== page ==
It's official. After all those deals we made with the Knicks, and supposedly we got the better end of those, here we are a half game behind them. Whatever we've done has been less effective than what they've done over that same period. And where it really counts, the Knicks have $27M in committed salaries while the Bulls have $44M. Can't even beat them at that.
The talk is of firing Vinnie because the Bulls suck. I guess someone has to be the scapegoat, but it's year 11 of rebuilding (next year is surely year 12) and management basically cut the legs out from under the coach by letting Ben Gordon walk for nothing and it sure looks like he's been ordered to radically change his coaching philosophy from what we saw last year to what we see this year.
There's a saying in sports that you can't fire the players so you fire the coach. Guess what? We've fired all our players all along, and we've fired coaches, too. 11 years and counting and those things don't help; it's really obvious what the problem really is.
MANAGEMENT. THE OWNER.
The Knicks must have better management, since they've come from a horrible "financial flexibility" standpoint and talent standpoint to be an equal or better team than the Bulls. They did it in a lot less than 11 years, too.
I've faced up to the fact that the Bulls are a minor league franchise. Really. What is a minor league franchise, after all, but a team that has the old guys on their way out of the sport and one that develops raw talent into big leaguers so they can be called up by the major league clubs.
Chicago sports fans are too good for the teams and the owners. We're loyal to a fault, through thick and thin. How about them Cubbies? Thin times for over 100 years and I'm still a fan. Jerry Reinsdorf does not deserve this kind of loyalty.
The Bulls are profitable to the point of obscenity. They put a mediocre product on the floor to maximize those profits. Not once in the past 11 years have I heard, "whatever it takes" from anyone with authority in Bulls' management. How silly is it of us fans to put our butts in the seats in the house that Michael built, only to root for a team that can't win, and for players who will only be with the team as long as their rookie scale contracts are in force?
There's a saying that goes, "fool me once, shame on thee, but fool me twice, shame on me." I don't know what it means to be fooled 11 times. The pattern that fools people is there for all to see:
1) Antonio Davis, Tim Thomas (twice!), PJ Brown, Ben Wallace, and Brad Miller are the highest paid players on the team.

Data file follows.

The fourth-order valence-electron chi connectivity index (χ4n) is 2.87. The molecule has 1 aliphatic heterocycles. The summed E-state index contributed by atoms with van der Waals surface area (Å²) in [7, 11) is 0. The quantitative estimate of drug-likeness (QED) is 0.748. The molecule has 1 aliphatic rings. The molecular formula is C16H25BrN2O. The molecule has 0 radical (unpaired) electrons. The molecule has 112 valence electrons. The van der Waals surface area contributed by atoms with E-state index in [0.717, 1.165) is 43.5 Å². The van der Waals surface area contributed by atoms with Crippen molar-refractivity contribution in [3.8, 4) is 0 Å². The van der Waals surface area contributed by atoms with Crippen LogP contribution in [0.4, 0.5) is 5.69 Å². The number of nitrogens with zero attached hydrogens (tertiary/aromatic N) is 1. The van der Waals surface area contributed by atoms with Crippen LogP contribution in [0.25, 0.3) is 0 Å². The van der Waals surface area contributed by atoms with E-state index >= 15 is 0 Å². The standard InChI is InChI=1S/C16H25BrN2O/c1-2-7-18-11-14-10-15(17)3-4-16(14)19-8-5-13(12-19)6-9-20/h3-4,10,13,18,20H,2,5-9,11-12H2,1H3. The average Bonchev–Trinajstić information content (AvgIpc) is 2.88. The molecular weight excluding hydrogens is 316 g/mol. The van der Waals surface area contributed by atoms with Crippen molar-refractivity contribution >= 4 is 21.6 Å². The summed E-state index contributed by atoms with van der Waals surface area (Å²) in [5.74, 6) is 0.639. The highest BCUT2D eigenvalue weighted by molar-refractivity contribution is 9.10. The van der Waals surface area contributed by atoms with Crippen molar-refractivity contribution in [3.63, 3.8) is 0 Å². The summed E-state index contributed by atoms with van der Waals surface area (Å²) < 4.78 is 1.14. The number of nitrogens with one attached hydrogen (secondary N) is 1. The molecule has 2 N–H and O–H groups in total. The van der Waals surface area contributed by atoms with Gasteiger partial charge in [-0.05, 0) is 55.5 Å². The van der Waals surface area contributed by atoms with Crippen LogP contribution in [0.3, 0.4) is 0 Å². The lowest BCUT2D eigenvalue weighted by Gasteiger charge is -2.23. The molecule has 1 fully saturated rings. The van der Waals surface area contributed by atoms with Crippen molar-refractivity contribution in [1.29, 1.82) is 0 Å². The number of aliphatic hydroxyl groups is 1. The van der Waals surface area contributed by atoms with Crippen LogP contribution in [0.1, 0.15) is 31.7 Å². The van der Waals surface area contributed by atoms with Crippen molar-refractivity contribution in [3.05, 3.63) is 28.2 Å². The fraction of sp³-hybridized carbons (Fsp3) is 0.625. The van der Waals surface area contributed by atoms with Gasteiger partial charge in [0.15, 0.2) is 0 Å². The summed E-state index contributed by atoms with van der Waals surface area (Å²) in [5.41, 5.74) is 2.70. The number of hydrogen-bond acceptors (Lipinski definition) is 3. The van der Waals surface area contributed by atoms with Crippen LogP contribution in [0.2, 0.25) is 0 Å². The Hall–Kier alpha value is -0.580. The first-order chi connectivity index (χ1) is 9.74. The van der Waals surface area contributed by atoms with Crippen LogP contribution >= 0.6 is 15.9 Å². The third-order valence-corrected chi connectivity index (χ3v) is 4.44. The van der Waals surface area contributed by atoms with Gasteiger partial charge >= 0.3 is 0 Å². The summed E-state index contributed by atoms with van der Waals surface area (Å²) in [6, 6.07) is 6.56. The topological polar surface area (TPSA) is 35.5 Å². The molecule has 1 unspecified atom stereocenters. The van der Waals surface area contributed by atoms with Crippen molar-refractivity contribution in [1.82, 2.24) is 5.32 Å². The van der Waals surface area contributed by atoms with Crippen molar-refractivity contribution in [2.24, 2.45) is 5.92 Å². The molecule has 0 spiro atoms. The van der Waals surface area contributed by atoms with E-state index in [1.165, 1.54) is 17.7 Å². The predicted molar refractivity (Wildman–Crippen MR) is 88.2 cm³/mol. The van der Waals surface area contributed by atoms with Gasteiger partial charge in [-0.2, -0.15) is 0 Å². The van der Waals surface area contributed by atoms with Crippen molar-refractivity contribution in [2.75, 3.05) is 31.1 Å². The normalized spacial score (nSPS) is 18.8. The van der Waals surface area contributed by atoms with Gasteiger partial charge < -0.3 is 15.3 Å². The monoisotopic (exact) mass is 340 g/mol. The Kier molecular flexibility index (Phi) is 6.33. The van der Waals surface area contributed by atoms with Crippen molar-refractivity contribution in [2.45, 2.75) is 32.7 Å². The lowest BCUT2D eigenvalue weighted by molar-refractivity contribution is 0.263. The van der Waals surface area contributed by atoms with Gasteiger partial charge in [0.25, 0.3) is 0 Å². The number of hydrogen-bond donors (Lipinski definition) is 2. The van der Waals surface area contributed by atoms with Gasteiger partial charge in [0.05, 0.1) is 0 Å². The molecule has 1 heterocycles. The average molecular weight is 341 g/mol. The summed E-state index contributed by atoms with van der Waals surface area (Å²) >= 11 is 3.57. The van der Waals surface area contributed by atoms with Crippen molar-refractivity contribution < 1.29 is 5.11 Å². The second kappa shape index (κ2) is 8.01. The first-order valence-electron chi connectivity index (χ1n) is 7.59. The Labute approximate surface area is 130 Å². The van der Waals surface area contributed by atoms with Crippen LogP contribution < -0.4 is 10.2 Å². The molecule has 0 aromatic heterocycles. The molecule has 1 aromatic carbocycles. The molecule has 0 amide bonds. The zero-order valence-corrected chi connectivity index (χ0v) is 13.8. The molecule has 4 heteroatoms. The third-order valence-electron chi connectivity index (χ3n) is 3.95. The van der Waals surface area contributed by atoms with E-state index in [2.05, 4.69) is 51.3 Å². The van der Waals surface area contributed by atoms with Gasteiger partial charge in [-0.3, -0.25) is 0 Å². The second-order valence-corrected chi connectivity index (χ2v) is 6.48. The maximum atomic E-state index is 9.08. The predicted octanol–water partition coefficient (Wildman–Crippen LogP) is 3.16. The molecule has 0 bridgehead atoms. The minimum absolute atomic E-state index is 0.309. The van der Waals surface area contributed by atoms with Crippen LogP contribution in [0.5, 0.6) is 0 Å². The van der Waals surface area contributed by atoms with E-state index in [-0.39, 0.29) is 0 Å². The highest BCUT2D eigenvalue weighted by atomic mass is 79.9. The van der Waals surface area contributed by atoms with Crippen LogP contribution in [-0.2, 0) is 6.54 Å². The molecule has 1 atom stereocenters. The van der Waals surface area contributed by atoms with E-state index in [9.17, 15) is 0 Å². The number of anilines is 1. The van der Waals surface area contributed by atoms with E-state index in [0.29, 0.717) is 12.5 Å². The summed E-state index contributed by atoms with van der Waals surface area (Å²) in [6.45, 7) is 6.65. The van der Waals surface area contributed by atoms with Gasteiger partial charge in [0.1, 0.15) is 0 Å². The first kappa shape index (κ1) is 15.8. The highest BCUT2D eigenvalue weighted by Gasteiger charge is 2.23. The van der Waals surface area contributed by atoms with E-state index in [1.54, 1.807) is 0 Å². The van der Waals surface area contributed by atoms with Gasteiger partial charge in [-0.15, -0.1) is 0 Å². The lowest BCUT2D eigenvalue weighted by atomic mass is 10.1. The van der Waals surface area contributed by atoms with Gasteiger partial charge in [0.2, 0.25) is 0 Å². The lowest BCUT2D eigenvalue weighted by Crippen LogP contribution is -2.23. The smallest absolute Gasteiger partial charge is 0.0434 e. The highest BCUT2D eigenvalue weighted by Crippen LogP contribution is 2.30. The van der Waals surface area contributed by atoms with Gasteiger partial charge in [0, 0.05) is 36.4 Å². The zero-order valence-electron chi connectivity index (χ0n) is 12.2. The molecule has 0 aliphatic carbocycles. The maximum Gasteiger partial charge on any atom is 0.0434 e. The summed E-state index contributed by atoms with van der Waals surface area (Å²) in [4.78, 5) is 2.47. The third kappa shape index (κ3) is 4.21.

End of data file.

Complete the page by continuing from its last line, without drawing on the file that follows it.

2) The actually good young players get the revolving door treatment.
3) Management cries about cap space and the luxury tax.
4) Management belittles the good young player on his way out. I suppose it's worth a cheapskate's shot at getting to resign your own player as damaged goods for cheap.
5) Hype the next best thing, some rookie or rookies, and get people thinking "just wait until those guys mature and we'll be champs!"
Fool you 11 times, folks.
Reinsdorf flat out told us in his summer interview that we won't trade for guys like Pau Gasol because we'd have to surround him with actually good players that cost money - enough to cut his profit from $60M a season down to $45M.
The teams that win championships or who are serious contenders all have 3 all-star caliber players and their fourth and fifth players aren't far behind. Think about Kobe, Gasol, Bynum, and Odom - those four make 80% of the entire salary cap by themselves. Same story for the Celtics - Garnett, Allen, and Pierce earn the entire salary cap.
How about our Bulls? Our big three are Miller, Deng, and Hinrich who make half the salary cap. Our highest paid player has a PER of about 10. We have another 20% of the cap tied up in Tim Thomas and Jerome James; neither even has a PER since we're paying them not to play.
In spite of the fiscal decisions that override good basketball decisions, we actually could be on the verge of contention if reasonably good basketball decisions were made all along. Think about this: we could be going into the summer of 2010 with cap space and a core of Gasol, Gordon, Rose, Noah, and Salmons.
It's not much of a stretch to add Okafor to that list, if we'd have kept Chandler instead of PJ Brown, and Hinrich if Jerry weren't such a greedy bastard.
Yet here we are, no better than the Knicks and arguably worse.
Fool you 11 times.
What are we rooting for, a team we hope can contend or Jerry's bank account balance?